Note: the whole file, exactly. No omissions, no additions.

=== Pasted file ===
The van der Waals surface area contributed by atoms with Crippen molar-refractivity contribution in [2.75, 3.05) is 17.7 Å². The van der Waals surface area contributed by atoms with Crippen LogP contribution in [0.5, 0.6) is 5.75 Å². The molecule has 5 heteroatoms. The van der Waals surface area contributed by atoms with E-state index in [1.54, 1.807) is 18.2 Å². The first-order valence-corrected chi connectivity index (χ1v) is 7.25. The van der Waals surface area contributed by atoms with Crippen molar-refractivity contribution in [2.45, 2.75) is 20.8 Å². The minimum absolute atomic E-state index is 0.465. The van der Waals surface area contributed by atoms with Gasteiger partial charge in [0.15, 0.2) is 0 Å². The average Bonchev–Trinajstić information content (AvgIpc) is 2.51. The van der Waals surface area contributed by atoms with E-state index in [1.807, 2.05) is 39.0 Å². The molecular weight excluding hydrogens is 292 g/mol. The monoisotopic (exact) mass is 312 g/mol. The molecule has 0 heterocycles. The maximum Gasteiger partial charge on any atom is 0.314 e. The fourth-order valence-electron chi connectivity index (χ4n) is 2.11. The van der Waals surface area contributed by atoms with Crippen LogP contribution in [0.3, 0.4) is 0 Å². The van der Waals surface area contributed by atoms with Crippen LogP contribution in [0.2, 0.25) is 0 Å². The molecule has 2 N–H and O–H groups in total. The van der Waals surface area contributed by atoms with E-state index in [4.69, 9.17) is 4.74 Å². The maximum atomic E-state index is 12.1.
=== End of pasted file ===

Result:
The van der Waals surface area contributed by atoms with Crippen molar-refractivity contribution in [2.75, 3.05) is 17.7 Å². The van der Waals surface area contributed by atoms with Crippen LogP contribution in [0.5, 0.6) is 5.75 Å². The molecule has 5 heteroatoms. The van der Waals surface area contributed by atoms with E-state index in [1.54, 1.807) is 18.2 Å². The first-order valence-corrected chi connectivity index (χ1v) is 7.25. The van der Waals surface area contributed by atoms with Crippen molar-refractivity contribution in [2.45, 2.75) is 20.8 Å². The minimum absolute atomic E-state index is 0.465. The van der Waals surface area contributed by atoms with Gasteiger partial charge in [0.15, 0.2) is 0 Å². The average Bonchev–Trinajstić information content (AvgIpc) is 2.51. The van der Waals surface area contributed by atoms with E-state index in [1.807, 2.05) is 39.0 Å². The molecular weight excluding hydrogens is 292 g/mol. The monoisotopic (exact) mass is 312 g/mol. The molecule has 0 heterocycles. The maximum Gasteiger partial charge on any atom is 0.314 e. The fourth-order valence-electron chi connectivity index (χ4n) is 2.11. The van der Waals surface area contributed by atoms with Crippen LogP contribution in [0.3, 0.4) is 0 Å². The van der Waals surface area contributed by atoms with Crippen LogP contribution in [0.2, 0.25) is 0 Å². The molecule has 2 N–H and O–H groups in total. The van der Waals surface area contributed by atoms with E-state index in [4.69, 9.17) is 4.74 Å². The maximum atomic E-state index is 12.1.